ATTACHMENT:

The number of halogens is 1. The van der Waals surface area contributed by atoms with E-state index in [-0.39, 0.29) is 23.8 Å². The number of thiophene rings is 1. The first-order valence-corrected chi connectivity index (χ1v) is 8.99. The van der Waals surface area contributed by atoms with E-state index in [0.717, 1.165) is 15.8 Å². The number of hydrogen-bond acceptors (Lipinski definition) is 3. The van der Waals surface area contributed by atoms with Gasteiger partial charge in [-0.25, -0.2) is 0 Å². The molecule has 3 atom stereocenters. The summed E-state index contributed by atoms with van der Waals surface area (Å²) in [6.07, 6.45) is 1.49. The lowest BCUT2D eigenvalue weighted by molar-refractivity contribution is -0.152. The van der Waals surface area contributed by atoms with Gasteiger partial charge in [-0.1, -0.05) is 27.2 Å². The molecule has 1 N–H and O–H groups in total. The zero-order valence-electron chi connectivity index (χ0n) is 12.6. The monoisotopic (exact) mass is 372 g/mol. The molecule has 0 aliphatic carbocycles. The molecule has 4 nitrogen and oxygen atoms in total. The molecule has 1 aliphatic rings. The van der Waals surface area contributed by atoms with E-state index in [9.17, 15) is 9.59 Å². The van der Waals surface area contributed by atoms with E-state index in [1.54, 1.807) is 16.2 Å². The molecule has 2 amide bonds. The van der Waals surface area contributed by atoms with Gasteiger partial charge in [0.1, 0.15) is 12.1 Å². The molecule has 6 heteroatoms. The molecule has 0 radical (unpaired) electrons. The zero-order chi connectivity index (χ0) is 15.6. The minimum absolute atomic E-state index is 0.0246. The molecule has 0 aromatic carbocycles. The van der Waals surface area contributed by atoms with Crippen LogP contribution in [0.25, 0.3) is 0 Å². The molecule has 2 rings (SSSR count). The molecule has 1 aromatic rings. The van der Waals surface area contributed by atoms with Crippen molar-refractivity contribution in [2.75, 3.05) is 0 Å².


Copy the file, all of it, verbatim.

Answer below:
The number of halogens is 1. The van der Waals surface area contributed by atoms with E-state index in [-0.39, 0.29) is 23.8 Å². The number of thiophene rings is 1. The first-order valence-corrected chi connectivity index (χ1v) is 8.99. The van der Waals surface area contributed by atoms with E-state index in [0.717, 1.165) is 15.8 Å². The number of hydrogen-bond acceptors (Lipinski definition) is 3. The van der Waals surface area contributed by atoms with Gasteiger partial charge in [-0.25, -0.2) is 0 Å². The molecule has 3 atom stereocenters. The summed E-state index contributed by atoms with van der Waals surface area (Å²) in [6.07, 6.45) is 1.49. The lowest BCUT2D eigenvalue weighted by molar-refractivity contribution is -0.152. The van der Waals surface area contributed by atoms with Gasteiger partial charge in [-0.1, -0.05) is 27.2 Å². The molecule has 1 N–H and O–H groups in total. The zero-order valence-electron chi connectivity index (χ0n) is 12.6. The monoisotopic (exact) mass is 372 g/mol. The molecule has 0 aliphatic carbocycles. The molecule has 4 nitrogen and oxygen atoms in total. The molecule has 1 aliphatic rings. The van der Waals surface area contributed by atoms with E-state index in [9.17, 15) is 9.59 Å². The van der Waals surface area contributed by atoms with E-state index in [1.54, 1.807) is 16.2 Å². The molecule has 2 amide bonds. The van der Waals surface area contributed by atoms with Gasteiger partial charge in [0.1, 0.15) is 12.1 Å². The molecule has 6 heteroatoms. The molecule has 0 radical (unpaired) electrons. The zero-order chi connectivity index (χ0) is 15.6. The minimum absolute atomic E-state index is 0.0246. The molecule has 0 aromatic carbocycles. The van der Waals surface area contributed by atoms with Crippen LogP contribution in [0.25, 0.3) is 0 Å². The molecule has 2 rings (SSSR count). The molecule has 1 aromatic rings. The van der Waals surface area contributed by atoms with Crippen molar-refractivity contribution in [2.75, 3.05) is 0 Å².